Aim: To investigate primiparous women's primary reason for not breastfeeding.
Methods: We used the 1995 National Survey of Family Growth to analyze the breastfeeding behaviors of a national probability sample of 6733 first-time US mothers, aged 15 to 44 y. Main outcome measures in this cross-sectional study were the reasons for never breastfeeding and reasons for stopping breastfeeding using closed-ended, multiple choice questions.
Results: Most commonly, women did not breastfeed because they "preferred to bottle feed" (66.3%). The most common reason for stopping breastfeeding was that the child was "old enough to wean" (35.7%), although 15%, 34%, 54%, and 78% of those women had stopped breastfeeding by 3, 6, 9, and 12 mo, respectively. "Physical or medical problem" was reported by 14.9% of women who did not breastfeed and 26.9% of women who had stopped breastfeeding, making it the second most common reason for not breastfeeding in each group. There were significant differences across racial and ethnic groups.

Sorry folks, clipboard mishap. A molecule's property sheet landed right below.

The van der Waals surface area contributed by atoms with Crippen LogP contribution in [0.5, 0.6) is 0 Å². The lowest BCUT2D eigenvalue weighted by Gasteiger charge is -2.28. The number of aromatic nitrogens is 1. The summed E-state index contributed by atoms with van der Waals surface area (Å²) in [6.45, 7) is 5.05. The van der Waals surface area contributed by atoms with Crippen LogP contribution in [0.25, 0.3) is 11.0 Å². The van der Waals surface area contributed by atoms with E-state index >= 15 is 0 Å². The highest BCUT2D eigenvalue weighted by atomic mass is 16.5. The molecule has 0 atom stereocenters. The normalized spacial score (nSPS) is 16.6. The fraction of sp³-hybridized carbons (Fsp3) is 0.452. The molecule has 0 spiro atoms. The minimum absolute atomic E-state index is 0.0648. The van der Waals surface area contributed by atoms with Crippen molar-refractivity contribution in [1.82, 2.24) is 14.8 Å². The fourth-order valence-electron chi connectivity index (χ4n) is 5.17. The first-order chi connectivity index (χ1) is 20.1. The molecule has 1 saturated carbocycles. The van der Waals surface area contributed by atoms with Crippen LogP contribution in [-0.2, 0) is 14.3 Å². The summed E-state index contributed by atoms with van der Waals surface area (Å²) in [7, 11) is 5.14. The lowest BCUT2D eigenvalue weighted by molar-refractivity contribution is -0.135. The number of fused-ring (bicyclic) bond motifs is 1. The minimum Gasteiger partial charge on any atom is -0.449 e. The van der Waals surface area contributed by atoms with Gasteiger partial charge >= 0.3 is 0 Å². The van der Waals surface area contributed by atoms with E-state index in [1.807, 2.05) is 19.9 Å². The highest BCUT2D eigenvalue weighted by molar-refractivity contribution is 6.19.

Conclusion: Additional studies are needed to better understand why women "prefer to bottle feed", especially black women. Increasingly effective programs and policies to promote breastfeeding will logically follow. Since physical and medical problems are such common reasons both for never breastfeeding and for stopping breastfeeding, individual healthcare providers can have a significant impact on breastfeeding rates and duration.